Wednesday evening, my wife and I pondered the fascinating county-by-county maps provided by the Denver Post of what had happened in this election. We were the proverbial Monday morning quarterbacks to the weekend’s slate of important football games…and, as we worked our way through the maps, we realized just how much the task resembled the analysis of a sport.
Indeed, Moneyball—the book and film—came to mind, with its assertion that you can put together the right factors and come out, predictably, with wins. In that respect, Obama’s campaign was a huge success, and Romney’s was somewhat out of synch the times.
What I found staring me in the face, embodied in these maps, was a partial refutation of most of the assumptions I had built up around this election. And, the more I looked, the more I found a great deal of relevance to the real estate industry—the kinds of homes being built, the neighborhoods being developed, the needs of the buyers in particular areas. The kinds of homes and neighborhoods and community services desired and needed by people in certain areas differ in ways we’ve been overlooking at our peril from current assumptions, I increasingly believe.
Okay. Let’s sweep aside my faulty assumptions. I had developed the idea that broad, sweeping views of how the world, our society and our economy work were being distilled into a few important themes. As several commentators suggested, we had, on the one side, people who believe that innovation and economic opportunity are stoked by giving people the broadest array of openings in developing their new business ideas, and we have, on the other side, people who strongly believe that business should be regulated by the government for the protection of our people.
It’s intriguing to me that we feel the one has to be sacrificed for the other. I could go on and on about that, as could anyone in real estate. (One of the thoughts that has been crossing my mind is what a mess we would have in the real estate trade if the activities of real estate professionals were more regulated…simply because real estate remains one of the few “jobs” in which people are willing to work outrageously hard, not just putting in hours, because the potential rewards are so great.)
Anyway, what my wife and I kept noticing as we looked at and compared the blue counties and the red counties. We live in Washington State, and it is split rather neatly up the middle by a mountain range. One side, the east, is red; the other, is blue for the most part (except for the few counties where livings are made primarily in the lumber business).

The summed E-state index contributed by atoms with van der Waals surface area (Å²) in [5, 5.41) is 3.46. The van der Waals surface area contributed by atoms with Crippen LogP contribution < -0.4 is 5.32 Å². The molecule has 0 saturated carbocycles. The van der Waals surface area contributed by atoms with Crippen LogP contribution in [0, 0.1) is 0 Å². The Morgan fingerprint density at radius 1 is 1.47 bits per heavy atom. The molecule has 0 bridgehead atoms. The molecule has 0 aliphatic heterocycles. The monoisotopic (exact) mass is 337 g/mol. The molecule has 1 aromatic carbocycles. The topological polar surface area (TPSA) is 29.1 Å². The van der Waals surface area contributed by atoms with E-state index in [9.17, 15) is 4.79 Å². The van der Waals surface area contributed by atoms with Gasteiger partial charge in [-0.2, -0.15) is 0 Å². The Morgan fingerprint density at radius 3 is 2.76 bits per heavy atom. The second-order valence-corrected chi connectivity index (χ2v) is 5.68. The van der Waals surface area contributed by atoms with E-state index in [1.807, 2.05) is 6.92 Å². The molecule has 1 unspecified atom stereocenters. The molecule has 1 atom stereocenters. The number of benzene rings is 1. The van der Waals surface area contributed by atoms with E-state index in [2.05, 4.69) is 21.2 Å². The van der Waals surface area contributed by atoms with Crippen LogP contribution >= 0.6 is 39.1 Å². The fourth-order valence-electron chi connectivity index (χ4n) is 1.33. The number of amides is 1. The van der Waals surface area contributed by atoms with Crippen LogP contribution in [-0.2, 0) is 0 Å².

My wife commented on how, by living in modern cities with uncertain jobs, the people in the blue counties had sets of needs that differed from those in red counties. If you’re living in an agricultural setting, after all, what you need from government differs greatly from the needs expressed by city folk. We think of agricultural populations as feisty, independent, very traditional. These aren’t people who need government officers poking into their business. The city dwellers, on the other hand, need the constant present of police and other services to get safely through the day and night.
Obviously, there isn’t room here to dwell on this adequately. Suffice to say that, without getting to the discussion of personal philosophies, we’ve seen in this election that there are viable generalizations to be made based on where people choose to—or must—live.
And those generalizations spill over into the needs those people have when it comes to their housing. If demographics are changing, as they most definitely are, then the votes move in certain predictable directions—but so do the needs of homebuyers. Their sense of home needs to be answered to, their sense of comfort and safety needs to be served by home and neighborhood designs, and the services offered to city dwellers should be paramount on our minds as we develop new towns and neighborhoods.
We should be studying this election for years, not just for what it tells us about politics but, even more important, for what it tells us about how to design homes and neighborhoods that meet changing needs…and sell like hotcakes.
[P.S.—The markets are taking the election hard, it seems. We’ll get to that next time.]